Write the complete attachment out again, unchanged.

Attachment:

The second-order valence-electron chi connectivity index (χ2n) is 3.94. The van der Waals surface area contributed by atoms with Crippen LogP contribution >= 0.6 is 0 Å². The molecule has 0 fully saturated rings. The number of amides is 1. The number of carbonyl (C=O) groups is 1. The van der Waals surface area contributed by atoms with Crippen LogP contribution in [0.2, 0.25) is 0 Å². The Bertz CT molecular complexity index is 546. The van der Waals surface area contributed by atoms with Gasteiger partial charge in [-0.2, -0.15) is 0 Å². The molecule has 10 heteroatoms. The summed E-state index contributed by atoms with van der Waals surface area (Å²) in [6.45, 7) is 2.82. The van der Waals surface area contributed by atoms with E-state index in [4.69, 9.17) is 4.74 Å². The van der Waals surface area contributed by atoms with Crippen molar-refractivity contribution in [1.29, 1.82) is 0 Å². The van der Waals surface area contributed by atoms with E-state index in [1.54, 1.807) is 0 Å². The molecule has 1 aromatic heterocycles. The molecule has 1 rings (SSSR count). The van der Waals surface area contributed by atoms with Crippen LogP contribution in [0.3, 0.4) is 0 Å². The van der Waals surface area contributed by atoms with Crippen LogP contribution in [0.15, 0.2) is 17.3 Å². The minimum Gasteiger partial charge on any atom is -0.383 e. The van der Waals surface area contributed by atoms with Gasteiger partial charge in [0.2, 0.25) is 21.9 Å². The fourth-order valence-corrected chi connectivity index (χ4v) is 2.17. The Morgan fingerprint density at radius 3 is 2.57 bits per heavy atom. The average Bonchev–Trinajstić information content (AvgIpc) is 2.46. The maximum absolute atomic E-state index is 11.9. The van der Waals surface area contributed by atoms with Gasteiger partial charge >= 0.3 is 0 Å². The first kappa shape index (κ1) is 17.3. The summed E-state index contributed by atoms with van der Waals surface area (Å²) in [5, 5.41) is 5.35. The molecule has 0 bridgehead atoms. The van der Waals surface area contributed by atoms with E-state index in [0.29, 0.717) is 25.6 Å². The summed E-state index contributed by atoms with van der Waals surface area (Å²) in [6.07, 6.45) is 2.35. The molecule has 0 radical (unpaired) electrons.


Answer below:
The second-order valence-electron chi connectivity index (χ2n) is 3.94. The van der Waals surface area contributed by atoms with Crippen LogP contribution >= 0.6 is 0 Å². The molecule has 0 fully saturated rings. The number of amides is 1. The number of carbonyl (C=O) groups is 1. The van der Waals surface area contributed by atoms with Crippen LogP contribution in [0.2, 0.25) is 0 Å². The Bertz CT molecular complexity index is 546. The van der Waals surface area contributed by atoms with Gasteiger partial charge in [-0.2, -0.15) is 0 Å². The molecule has 10 heteroatoms. The summed E-state index contributed by atoms with van der Waals surface area (Å²) in [6.45, 7) is 2.82. The van der Waals surface area contributed by atoms with E-state index in [4.69, 9.17) is 4.74 Å². The van der Waals surface area contributed by atoms with Crippen molar-refractivity contribution in [1.29, 1.82) is 0 Å². The van der Waals surface area contributed by atoms with E-state index in [1.54, 1.807) is 0 Å². The molecule has 1 aromatic heterocycles. The molecule has 1 rings (SSSR count). The van der Waals surface area contributed by atoms with Crippen LogP contribution in [0.3, 0.4) is 0 Å². The van der Waals surface area contributed by atoms with Crippen LogP contribution in [0.15, 0.2) is 17.3 Å². The minimum Gasteiger partial charge on any atom is -0.383 e. The van der Waals surface area contributed by atoms with Gasteiger partial charge in [0.2, 0.25) is 21.9 Å². The fourth-order valence-corrected chi connectivity index (χ4v) is 2.17. The Morgan fingerprint density at radius 3 is 2.57 bits per heavy atom. The average Bonchev–Trinajstić information content (AvgIpc) is 2.46. The maximum absolute atomic E-state index is 11.9. The van der Waals surface area contributed by atoms with Gasteiger partial charge >= 0.3 is 0 Å². The first kappa shape index (κ1) is 17.3. The summed E-state index contributed by atoms with van der Waals surface area (Å²) in [5, 5.41) is 5.35. The molecule has 0 bridgehead atoms. The van der Waals surface area contributed by atoms with E-state index in [0.29, 0.717) is 25.6 Å². The summed E-state index contributed by atoms with van der Waals surface area (Å²) in [6.07, 6.45) is 2.35. The molecule has 0 radical (unpaired) electrons.